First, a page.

Caister Academic Press

Typing phages and prophages of Salmonella

Wolfgang Rabsch, Sandra Truepschuch, Daniel Windhorst and Roman G. Gerlach
from: Salmonella: From Genome to Function (Edited by: Steffen Porwollik). Caister Academic Press, U.K. (2011)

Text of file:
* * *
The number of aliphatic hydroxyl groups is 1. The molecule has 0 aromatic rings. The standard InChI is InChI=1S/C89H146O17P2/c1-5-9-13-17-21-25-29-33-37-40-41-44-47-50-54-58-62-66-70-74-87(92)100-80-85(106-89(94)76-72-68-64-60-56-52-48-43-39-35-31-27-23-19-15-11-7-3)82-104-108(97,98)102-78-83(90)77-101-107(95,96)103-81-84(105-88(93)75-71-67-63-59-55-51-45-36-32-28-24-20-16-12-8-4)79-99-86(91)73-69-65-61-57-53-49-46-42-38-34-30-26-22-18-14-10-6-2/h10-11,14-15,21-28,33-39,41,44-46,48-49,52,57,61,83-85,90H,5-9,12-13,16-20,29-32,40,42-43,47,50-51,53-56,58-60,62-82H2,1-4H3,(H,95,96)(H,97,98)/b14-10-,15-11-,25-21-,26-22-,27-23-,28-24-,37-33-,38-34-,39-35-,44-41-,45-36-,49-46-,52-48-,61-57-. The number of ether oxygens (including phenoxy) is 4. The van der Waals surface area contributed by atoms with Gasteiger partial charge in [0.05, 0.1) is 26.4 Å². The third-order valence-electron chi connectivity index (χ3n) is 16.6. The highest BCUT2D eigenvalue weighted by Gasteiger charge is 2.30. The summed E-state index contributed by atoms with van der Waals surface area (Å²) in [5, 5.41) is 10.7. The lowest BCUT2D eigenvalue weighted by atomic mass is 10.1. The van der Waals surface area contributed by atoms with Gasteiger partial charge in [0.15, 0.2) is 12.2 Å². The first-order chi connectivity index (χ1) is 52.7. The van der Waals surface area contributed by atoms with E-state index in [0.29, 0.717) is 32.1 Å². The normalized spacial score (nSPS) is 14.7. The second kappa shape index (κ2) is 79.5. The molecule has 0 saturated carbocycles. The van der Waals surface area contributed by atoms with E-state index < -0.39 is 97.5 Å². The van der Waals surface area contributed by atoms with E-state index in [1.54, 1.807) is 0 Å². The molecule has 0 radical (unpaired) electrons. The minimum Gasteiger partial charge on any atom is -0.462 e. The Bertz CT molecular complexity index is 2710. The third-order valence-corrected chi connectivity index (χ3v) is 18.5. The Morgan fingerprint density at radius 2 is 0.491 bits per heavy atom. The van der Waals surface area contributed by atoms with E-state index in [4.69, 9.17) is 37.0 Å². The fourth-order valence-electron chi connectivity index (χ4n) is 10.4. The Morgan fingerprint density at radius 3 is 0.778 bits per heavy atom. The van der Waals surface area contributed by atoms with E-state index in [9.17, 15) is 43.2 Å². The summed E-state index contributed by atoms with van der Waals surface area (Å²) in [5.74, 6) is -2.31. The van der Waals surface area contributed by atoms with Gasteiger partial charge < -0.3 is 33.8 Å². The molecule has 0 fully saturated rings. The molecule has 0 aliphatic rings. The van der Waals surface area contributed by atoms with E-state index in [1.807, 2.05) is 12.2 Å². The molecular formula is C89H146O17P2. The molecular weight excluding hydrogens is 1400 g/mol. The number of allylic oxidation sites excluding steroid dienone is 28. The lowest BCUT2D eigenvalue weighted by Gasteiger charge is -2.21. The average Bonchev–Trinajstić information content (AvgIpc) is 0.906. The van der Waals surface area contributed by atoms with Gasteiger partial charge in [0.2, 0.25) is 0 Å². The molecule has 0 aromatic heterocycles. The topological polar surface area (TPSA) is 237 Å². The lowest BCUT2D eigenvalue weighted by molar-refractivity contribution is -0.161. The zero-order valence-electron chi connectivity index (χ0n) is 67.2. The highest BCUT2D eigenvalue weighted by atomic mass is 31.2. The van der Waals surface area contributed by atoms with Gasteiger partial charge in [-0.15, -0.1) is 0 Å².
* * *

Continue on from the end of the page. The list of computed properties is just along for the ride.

Most Salmonella strains contain prophages or remnant phages and release them spontaneously. Special bacteriophages were developed and used in phage typing systems for epidemiological work all over the world since 1947 to control salmonellosis. This method provides fast and inexpensive characterization of frequent serovars such as S. Typhimurium or S. Typhi on the sub-serovar level and is especially useful for primary analysis before investigation by other, more expensive molecular techniques such as sequencing. Prophages are themselves not only variable elements in a chromosome but also variable by module exchange within the prophage genome, thus providing a high discriminating power. The availability of several genome sequences of different Salmonella serovars has recently led to the identification of new prophage-like elements. The prophages present in serovars Typhimurium, Enteritidis and Typhi are discussed. Salmonella phages frequently carry foreign DNA, so called morons. These morons are not necessary for phage functions but provide a benefit for the host. A list of some new morons found in different Salmonella serovars is presented. Recently, a monophasic variant of S. Typhimurium mainly belonging to Anderson phage type DT193 has become one of the dominant causes of salmonellosis in Germany and other European countries. These strains with the antigenic formula 4,[5],12:i:- do not express the 2nd phase flagellum. Investigation of their prophage attachment sites showed that the sites for Gifsy-1, Gifsy-2 and ST64B were occupied by the respective prophages. In about 90% of the monophasic DT193 strains the P22/ST64T attachment site was occupied by a novel 18.4 kb fragment, containing several open reading frames with significant similiarity to phage-related genes read more ...
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